Magna Graecia, Southern Italy, Apulia, ca. 350 to 300 BCE. An enormous Apulian bell krater (wine mixing vessel), its generous surface area extensively painted via the red-figure technique with added fugitive white and yellow pigment - featuring Dionysian (Bacchic) scenes, quite apropos for this wine-drinking vessel. Side A presents a feminine maenad, draped in a diaphanous garment pinned on one shoulder and revealing the other breast, also bedecked with armlets and anklets, and presenting an attractive swept up coiffure. She stands in composite profile holding her right arm outward in protest of a dancing Satyr's advances, with a ribboned tambour in her left before the warrior behind. The Satyr stands in composite profile, facing the maenad and holding a situla in his left hand - the details of his anatomy, facial features, goat ears, and flowing tail skillfully delineated with fine-line brushwork. Size: 17.625" in diameter x 17.625" H (44.8 cm x 44.8 cm)
The warrior is also presented in composite profile, his muscular body in the nude but holding a voluminous cloak in his right extended hand, behind his buttocks, and over the crook of his left elbow. In his left hand he wields a pine-tipped thyrsus (an attribute of cult followers of orgiastic Dionysian cults). Tendrils of foliage, dotted passages, an undulating filet, rosettes, and a cask occupy the field. Side B features two cloaked male youths facing a cloaked female - all of whom hold walking sticks - with a filet above the female. Added/fugitive white and yellow pigments embellish the details throughout.
In addition to this figural iconography, the decorative program is quite impressive, featuring stylized composite palmettes beneath each handle, frets surrounding the handle terminals, a grand laurel leaf garland adorning the underside of the rim, and a register of Greek key (meander) with periodic dotted "X" motifs below the figural scenes and palmettes.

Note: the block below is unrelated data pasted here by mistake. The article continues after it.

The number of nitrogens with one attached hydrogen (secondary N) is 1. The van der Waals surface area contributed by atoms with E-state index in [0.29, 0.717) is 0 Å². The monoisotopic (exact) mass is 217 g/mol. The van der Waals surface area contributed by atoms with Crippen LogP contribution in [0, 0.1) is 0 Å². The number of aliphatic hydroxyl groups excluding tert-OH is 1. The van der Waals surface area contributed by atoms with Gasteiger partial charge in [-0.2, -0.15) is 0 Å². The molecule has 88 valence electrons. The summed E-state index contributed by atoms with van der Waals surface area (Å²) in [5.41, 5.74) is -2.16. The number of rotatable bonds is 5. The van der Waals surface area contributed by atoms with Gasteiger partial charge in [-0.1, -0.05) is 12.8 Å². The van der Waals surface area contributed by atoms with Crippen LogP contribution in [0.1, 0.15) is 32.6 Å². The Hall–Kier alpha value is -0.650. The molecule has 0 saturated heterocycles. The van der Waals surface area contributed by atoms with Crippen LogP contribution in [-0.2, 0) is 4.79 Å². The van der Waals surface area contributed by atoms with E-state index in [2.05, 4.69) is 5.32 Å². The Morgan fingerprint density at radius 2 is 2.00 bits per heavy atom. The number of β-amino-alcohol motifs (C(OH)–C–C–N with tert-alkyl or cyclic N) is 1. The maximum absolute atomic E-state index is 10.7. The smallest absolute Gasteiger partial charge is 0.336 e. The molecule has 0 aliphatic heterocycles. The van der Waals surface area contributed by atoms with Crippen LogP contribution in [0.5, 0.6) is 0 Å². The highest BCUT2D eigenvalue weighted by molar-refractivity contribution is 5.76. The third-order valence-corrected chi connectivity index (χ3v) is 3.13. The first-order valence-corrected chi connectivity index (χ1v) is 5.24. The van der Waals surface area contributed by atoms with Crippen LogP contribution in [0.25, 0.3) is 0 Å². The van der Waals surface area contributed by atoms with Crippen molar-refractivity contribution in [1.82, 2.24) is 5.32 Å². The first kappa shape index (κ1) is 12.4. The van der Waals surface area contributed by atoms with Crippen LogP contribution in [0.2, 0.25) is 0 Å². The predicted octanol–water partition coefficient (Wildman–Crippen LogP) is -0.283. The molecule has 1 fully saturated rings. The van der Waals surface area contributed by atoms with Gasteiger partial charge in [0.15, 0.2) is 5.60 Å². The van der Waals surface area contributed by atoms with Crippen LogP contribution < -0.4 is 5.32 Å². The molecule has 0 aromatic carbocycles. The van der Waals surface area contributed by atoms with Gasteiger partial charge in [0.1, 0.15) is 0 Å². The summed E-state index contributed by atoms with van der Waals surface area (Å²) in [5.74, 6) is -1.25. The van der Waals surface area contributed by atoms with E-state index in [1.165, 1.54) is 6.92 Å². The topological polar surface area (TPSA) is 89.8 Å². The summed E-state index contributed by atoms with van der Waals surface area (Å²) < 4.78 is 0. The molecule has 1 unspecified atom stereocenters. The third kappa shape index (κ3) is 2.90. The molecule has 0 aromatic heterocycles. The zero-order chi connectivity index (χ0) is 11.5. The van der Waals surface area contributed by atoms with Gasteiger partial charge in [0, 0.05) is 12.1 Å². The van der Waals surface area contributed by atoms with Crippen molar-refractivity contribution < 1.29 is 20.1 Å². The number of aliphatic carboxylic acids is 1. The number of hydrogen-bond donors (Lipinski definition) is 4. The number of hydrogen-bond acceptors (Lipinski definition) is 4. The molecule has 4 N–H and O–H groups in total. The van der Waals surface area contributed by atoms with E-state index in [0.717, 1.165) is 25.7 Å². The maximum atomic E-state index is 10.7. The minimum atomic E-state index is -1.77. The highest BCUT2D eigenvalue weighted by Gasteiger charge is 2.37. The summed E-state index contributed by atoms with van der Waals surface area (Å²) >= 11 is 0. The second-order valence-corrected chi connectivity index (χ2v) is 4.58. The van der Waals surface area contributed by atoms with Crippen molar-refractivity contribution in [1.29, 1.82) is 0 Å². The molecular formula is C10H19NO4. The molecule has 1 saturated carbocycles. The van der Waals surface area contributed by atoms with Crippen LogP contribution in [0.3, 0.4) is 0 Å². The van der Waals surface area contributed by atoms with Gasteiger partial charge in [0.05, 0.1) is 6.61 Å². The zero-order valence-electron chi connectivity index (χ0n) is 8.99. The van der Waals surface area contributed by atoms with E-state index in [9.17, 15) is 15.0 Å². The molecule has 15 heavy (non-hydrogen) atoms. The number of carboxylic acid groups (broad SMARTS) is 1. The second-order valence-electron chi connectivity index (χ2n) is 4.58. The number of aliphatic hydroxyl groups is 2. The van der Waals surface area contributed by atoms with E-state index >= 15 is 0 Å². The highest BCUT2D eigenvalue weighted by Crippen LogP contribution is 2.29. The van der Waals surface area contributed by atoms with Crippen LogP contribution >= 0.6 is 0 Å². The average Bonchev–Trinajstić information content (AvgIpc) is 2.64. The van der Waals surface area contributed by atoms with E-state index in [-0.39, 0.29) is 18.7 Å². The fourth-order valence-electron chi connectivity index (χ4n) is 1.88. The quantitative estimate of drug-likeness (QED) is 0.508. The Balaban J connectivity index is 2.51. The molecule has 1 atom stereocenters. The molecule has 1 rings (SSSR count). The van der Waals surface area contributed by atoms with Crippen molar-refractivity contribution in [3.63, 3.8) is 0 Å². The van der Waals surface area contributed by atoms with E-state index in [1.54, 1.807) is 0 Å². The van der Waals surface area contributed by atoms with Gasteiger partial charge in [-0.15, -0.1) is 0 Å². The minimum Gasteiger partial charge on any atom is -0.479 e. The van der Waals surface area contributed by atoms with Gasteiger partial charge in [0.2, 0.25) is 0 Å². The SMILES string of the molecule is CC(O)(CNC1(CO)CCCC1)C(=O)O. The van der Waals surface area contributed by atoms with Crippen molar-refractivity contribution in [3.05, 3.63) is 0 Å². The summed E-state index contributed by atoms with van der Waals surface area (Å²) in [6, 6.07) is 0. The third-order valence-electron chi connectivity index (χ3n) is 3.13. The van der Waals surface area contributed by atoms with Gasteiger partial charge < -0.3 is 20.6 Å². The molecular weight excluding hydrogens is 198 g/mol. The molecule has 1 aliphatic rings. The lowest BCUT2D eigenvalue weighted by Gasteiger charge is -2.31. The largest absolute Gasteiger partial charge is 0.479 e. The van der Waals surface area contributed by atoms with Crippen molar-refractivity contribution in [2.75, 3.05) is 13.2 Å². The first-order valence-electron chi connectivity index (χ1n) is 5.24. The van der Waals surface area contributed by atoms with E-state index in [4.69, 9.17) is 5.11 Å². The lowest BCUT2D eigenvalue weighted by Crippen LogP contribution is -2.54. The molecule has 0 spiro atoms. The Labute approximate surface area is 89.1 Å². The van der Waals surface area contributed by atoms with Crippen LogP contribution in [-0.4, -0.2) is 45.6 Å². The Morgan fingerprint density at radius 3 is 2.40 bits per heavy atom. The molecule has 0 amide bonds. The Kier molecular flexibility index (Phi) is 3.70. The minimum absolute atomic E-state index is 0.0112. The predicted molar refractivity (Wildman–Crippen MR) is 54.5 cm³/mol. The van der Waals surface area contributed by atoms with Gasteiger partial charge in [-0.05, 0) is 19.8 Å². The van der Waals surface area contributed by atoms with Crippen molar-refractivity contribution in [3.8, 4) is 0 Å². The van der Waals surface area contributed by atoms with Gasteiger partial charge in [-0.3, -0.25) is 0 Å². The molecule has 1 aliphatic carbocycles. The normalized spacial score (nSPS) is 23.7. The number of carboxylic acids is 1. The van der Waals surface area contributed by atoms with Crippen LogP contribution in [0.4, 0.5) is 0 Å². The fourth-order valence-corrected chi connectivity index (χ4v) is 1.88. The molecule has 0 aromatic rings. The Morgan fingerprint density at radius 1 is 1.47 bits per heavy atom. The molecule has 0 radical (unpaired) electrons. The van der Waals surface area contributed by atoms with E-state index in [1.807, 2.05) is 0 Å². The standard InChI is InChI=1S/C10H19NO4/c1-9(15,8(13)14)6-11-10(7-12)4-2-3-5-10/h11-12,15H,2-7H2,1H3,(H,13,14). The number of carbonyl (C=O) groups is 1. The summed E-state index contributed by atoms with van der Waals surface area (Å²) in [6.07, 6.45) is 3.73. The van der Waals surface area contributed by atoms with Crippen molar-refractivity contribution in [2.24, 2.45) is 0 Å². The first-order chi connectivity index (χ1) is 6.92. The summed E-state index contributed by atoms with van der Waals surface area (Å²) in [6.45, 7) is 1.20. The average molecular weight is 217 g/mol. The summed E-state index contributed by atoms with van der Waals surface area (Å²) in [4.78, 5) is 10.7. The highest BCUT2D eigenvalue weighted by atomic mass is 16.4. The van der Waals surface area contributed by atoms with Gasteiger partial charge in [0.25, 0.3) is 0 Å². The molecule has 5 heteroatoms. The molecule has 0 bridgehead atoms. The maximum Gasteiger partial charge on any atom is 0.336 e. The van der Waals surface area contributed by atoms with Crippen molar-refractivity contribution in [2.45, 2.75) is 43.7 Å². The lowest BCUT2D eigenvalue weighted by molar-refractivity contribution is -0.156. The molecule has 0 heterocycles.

Perhaps the most exciting innovation in Greek vase painting was the red-figure technique, invented in Athens around 525 BCE and beloved by other artists of Magna Graecia. The red-figure technique allowed for much greater flexibility as opposed to the black-figure technique, for now the artist could use a soft, pliable brush rather than a rigid metal graver to delineate interior details, play with the thickness of the lines, as well as build up or dilute glazes to create chromatic effects. The painter would create figures by outlining them in the natural red of the vase, and then enrich these figural forms with black lines to suggest volume, at times perspectival depth, and movement, bringing those silhouettes and their environs to life. Beyond this, fugitive pigments made it possible for the artist to create additional layers of interest and detail as we see in this example.
This piece has been tested using thermoluminescence (TL) analysis and has been found to be ancient and of the period stated. A full report will accompany purchase.
Provenance: ex-private Texas, USA collection; ex-private French collection, acquired before 1925
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Minute TL holes under rim and base. A stable crack in the center of the base and a stable crack above the base. Expected surface wear with minor scuffs and areas of pigment loss, though much of the pigment remains and the imagery is quite vivid. Overall, a very impressive example with a strong red-figure iconographic and decorative program.